Or, please don't play it again, Sam
As I said in my initial piece in this series, there are certain films that movie critics and film buffs are supposed to like. It's almost obligatory if you seriously want to belong to The Club. None more so than "Casablanca."
This 1942 Michael Curtiz film has become the litmus test to weed out those who really aren't dedicated movie aficionados at all. Anyone who doesn't like it (or "Citizen Kane," for that matter) becomes immediately suspect.
Well, I don't like it although, heaven knows, I've tried repeatedly to fall in line and experience the wonder of this political romance about love and conscience and the Nazis. I've gone into innumerable rep houses during my lifetime and forced myself to drink the filmic equivalent of kool aid, but to little avail. I suppose that I'm deficient because I just can't get into it.
There I said it: I. Just. Can't. Get. Into. It. It's that simple, although for the longest time, I couldn't understand why, given that it is adored by so many people and revered by professionals who probably know more than I do.
Consequently, this essay will be short and (relatively) sweet because I really can't think of much to say about Curtiz's much-loved "classic."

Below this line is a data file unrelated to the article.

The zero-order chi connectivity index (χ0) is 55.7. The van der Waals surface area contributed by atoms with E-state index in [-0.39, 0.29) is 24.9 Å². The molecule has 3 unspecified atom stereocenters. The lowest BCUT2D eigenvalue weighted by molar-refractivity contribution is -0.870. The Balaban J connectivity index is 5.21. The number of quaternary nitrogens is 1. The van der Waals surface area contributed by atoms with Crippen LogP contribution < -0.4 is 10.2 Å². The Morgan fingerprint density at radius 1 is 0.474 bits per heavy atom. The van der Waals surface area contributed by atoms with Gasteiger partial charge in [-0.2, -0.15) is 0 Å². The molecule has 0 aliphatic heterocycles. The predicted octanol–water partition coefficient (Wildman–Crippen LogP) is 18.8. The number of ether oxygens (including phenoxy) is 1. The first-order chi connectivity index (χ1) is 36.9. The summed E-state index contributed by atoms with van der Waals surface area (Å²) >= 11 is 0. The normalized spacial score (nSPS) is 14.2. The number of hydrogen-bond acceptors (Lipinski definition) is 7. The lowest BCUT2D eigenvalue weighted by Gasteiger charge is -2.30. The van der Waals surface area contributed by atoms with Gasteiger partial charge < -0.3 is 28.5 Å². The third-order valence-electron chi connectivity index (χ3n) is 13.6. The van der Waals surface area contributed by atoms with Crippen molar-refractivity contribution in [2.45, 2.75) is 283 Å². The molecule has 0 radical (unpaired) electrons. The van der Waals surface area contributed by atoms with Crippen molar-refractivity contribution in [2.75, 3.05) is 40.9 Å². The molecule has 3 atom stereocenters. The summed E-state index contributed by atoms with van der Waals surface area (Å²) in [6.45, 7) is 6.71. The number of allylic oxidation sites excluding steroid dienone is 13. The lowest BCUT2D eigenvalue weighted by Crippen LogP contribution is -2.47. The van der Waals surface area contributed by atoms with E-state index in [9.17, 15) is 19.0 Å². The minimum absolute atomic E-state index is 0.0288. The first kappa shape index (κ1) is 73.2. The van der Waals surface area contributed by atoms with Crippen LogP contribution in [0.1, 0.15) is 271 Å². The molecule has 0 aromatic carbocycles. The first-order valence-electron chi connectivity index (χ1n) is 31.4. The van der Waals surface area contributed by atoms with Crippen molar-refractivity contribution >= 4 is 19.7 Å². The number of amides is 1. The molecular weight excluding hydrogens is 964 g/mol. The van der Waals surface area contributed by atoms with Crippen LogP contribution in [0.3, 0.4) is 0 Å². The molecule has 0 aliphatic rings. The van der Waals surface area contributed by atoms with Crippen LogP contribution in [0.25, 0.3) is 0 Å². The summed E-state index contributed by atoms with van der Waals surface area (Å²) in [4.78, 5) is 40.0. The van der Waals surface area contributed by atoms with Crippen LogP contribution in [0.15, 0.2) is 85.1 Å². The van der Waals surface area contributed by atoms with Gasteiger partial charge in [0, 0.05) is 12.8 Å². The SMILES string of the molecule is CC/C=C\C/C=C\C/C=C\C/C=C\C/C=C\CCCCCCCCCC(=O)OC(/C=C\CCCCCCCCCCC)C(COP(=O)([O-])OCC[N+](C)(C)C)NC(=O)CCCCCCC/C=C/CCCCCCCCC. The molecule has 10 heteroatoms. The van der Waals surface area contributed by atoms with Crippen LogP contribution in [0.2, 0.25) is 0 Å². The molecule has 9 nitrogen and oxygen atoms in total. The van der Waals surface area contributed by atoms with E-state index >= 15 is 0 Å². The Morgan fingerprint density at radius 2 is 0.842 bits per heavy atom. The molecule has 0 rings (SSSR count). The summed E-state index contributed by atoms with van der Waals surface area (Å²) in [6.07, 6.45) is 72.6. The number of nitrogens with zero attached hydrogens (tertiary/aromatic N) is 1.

Each time I've experienced it, I'd sit there and then my mind would start to wander. Instead of "reading" the film, I'd find myself making mental notes about what I have to do afterwards - call my wife, pick up the dry cleaning, get the car washed. You know the drill. Meanwhile, the film on-screen was being ignored. I'd wager that I've tried watching "Casablanca" more than a dozen times but I'm lucky if I make it to the movie's middle.
Bottom line: I just don't care.
Belatedly, I've reasoned that my reaction has something to do with a resistance to the film's star, Humphrey Bogart (he of the clenched teeth), and his rather stiff acting style, which isn't very companionable or natural.
Frankly, Bogart's iconic stature as an actor has always baffled me.
Again, I just don't get it - either him or his film. However, I'm sure there will be many more attempted viewings of "Casablanca" in my future.
And more mental lists.
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~Humphrey Bogart in "Casablanca"
~photography: Deutsche Kinemathek / Warner Bros. 1942 ©